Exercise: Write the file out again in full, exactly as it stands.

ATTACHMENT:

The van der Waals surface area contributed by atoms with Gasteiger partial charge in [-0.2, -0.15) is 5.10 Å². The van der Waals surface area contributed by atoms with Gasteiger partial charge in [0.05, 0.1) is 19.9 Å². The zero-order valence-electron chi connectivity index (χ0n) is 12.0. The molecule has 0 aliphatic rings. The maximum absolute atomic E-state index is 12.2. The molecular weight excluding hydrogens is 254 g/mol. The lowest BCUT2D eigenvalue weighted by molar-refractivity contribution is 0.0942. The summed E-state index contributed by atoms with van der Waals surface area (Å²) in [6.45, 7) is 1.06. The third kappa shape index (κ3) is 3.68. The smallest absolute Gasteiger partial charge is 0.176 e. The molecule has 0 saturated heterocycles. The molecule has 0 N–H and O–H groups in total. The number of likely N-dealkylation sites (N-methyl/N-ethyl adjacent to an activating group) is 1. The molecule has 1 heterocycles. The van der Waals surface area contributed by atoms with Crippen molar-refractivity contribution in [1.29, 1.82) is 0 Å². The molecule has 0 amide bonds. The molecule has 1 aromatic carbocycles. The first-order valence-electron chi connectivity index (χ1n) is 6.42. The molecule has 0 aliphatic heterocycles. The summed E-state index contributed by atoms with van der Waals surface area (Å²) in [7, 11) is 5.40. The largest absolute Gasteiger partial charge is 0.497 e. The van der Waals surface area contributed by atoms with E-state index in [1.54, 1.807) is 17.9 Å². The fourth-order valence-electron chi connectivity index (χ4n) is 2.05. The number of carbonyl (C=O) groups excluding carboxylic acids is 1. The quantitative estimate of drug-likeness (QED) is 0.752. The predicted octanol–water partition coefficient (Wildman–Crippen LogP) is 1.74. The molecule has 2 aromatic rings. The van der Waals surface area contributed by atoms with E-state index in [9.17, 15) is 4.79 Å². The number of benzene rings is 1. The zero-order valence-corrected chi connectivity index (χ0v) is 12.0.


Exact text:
The van der Waals surface area contributed by atoms with Gasteiger partial charge in [-0.2, -0.15) is 5.10 Å². The van der Waals surface area contributed by atoms with Gasteiger partial charge in [0.05, 0.1) is 19.9 Å². The zero-order valence-electron chi connectivity index (χ0n) is 12.0. The molecule has 0 aliphatic rings. The maximum absolute atomic E-state index is 12.2. The molecular weight excluding hydrogens is 254 g/mol. The lowest BCUT2D eigenvalue weighted by molar-refractivity contribution is 0.0942. The summed E-state index contributed by atoms with van der Waals surface area (Å²) in [6.45, 7) is 1.06. The third kappa shape index (κ3) is 3.68. The smallest absolute Gasteiger partial charge is 0.176 e. The molecule has 0 saturated heterocycles. The molecule has 0 N–H and O–H groups in total. The number of likely N-dealkylation sites (N-methyl/N-ethyl adjacent to an activating group) is 1. The molecule has 1 heterocycles. The van der Waals surface area contributed by atoms with Crippen molar-refractivity contribution in [1.29, 1.82) is 0 Å². The molecule has 0 amide bonds. The molecule has 1 aromatic carbocycles. The first-order valence-electron chi connectivity index (χ1n) is 6.42. The molecule has 0 aliphatic heterocycles. The summed E-state index contributed by atoms with van der Waals surface area (Å²) in [7, 11) is 5.40. The largest absolute Gasteiger partial charge is 0.497 e. The van der Waals surface area contributed by atoms with E-state index in [1.54, 1.807) is 17.9 Å². The fourth-order valence-electron chi connectivity index (χ4n) is 2.05. The number of carbonyl (C=O) groups excluding carboxylic acids is 1. The quantitative estimate of drug-likeness (QED) is 0.752. The predicted octanol–water partition coefficient (Wildman–Crippen LogP) is 1.74. The molecule has 2 aromatic rings. The van der Waals surface area contributed by atoms with E-state index in [9.17, 15) is 4.79 Å². The number of benzene rings is 1. The zero-order valence-corrected chi connectivity index (χ0v) is 12.0.